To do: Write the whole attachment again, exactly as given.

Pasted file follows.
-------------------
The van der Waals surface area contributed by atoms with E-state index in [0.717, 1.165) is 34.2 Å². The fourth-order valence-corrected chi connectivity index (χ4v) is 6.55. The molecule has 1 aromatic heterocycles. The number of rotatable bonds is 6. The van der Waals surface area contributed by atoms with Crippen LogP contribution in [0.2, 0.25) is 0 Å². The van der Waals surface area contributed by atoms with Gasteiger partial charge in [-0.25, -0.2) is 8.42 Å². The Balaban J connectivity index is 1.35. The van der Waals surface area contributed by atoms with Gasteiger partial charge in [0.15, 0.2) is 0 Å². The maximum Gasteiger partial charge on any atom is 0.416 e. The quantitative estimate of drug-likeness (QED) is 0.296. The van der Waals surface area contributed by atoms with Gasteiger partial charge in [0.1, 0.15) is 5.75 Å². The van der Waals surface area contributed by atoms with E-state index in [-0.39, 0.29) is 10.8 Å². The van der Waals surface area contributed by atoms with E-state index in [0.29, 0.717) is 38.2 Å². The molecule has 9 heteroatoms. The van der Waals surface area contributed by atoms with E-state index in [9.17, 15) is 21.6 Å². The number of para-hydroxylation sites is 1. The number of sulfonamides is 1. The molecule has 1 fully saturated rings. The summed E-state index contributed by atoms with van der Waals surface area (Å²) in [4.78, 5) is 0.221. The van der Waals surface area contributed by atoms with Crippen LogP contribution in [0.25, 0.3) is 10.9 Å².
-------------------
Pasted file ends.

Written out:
The van der Waals surface area contributed by atoms with E-state index in [0.717, 1.165) is 34.2 Å². The fourth-order valence-corrected chi connectivity index (χ4v) is 6.55. The molecule has 1 aromatic heterocycles. The number of rotatable bonds is 6. The van der Waals surface area contributed by atoms with Crippen LogP contribution in [0.2, 0.25) is 0 Å². The van der Waals surface area contributed by atoms with Gasteiger partial charge in [-0.25, -0.2) is 8.42 Å². The Balaban J connectivity index is 1.35. The van der Waals surface area contributed by atoms with Gasteiger partial charge in [0.15, 0.2) is 0 Å². The maximum Gasteiger partial charge on any atom is 0.416 e. The quantitative estimate of drug-likeness (QED) is 0.296. The van der Waals surface area contributed by atoms with Gasteiger partial charge in [0.1, 0.15) is 5.75 Å². The van der Waals surface area contributed by atoms with E-state index in [-0.39, 0.29) is 10.8 Å². The van der Waals surface area contributed by atoms with E-state index in [0.29, 0.717) is 38.2 Å². The molecule has 9 heteroatoms. The van der Waals surface area contributed by atoms with E-state index in [9.17, 15) is 21.6 Å². The number of para-hydroxylation sites is 1. The number of sulfonamides is 1. The molecule has 1 fully saturated rings. The summed E-state index contributed by atoms with van der Waals surface area (Å²) in [4.78, 5) is 0.221. The van der Waals surface area contributed by atoms with Crippen LogP contribution in [0.25, 0.3) is 10.9 Å².